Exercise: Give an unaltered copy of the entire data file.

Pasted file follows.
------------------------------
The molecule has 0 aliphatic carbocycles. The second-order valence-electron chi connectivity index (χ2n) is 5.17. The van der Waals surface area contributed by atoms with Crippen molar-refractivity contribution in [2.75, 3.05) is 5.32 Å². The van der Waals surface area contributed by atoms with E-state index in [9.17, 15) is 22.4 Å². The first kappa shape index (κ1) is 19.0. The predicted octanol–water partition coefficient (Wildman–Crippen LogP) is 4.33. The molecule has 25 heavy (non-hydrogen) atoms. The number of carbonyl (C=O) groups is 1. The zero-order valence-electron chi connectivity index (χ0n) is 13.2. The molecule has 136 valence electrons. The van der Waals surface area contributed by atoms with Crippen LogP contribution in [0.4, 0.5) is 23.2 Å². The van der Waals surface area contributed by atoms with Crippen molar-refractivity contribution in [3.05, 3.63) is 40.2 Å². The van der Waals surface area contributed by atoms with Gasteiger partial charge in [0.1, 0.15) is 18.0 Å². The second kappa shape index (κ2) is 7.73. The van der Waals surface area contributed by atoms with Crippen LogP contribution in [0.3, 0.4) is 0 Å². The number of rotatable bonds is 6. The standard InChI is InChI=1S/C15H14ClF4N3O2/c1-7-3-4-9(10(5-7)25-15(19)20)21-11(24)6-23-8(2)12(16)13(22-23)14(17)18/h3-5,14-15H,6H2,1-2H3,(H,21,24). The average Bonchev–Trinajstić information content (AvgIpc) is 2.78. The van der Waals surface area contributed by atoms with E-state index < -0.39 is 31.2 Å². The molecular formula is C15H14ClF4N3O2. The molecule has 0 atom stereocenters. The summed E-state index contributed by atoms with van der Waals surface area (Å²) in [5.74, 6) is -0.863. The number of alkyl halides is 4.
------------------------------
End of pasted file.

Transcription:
The molecule has 0 aliphatic carbocycles. The second-order valence-electron chi connectivity index (χ2n) is 5.17. The van der Waals surface area contributed by atoms with Crippen molar-refractivity contribution in [2.75, 3.05) is 5.32 Å². The van der Waals surface area contributed by atoms with E-state index in [9.17, 15) is 22.4 Å². The first kappa shape index (κ1) is 19.0. The predicted octanol–water partition coefficient (Wildman–Crippen LogP) is 4.33. The molecule has 25 heavy (non-hydrogen) atoms. The number of carbonyl (C=O) groups is 1. The zero-order valence-electron chi connectivity index (χ0n) is 13.2. The molecule has 136 valence electrons. The van der Waals surface area contributed by atoms with Crippen LogP contribution in [0.4, 0.5) is 23.2 Å². The van der Waals surface area contributed by atoms with Crippen molar-refractivity contribution in [3.05, 3.63) is 40.2 Å². The van der Waals surface area contributed by atoms with Gasteiger partial charge in [0.1, 0.15) is 18.0 Å². The second kappa shape index (κ2) is 7.73. The van der Waals surface area contributed by atoms with Crippen LogP contribution in [0.3, 0.4) is 0 Å². The number of rotatable bonds is 6. The standard InChI is InChI=1S/C15H14ClF4N3O2/c1-7-3-4-9(10(5-7)25-15(19)20)21-11(24)6-23-8(2)12(16)13(22-23)14(17)18/h3-5,14-15H,6H2,1-2H3,(H,21,24). The average Bonchev–Trinajstić information content (AvgIpc) is 2.78. The van der Waals surface area contributed by atoms with E-state index < -0.39 is 31.2 Å². The molecular formula is C15H14ClF4N3O2. The molecule has 0 atom stereocenters. The summed E-state index contributed by atoms with van der Waals surface area (Å²) in [5.74, 6) is -0.863. The number of alkyl halides is 4.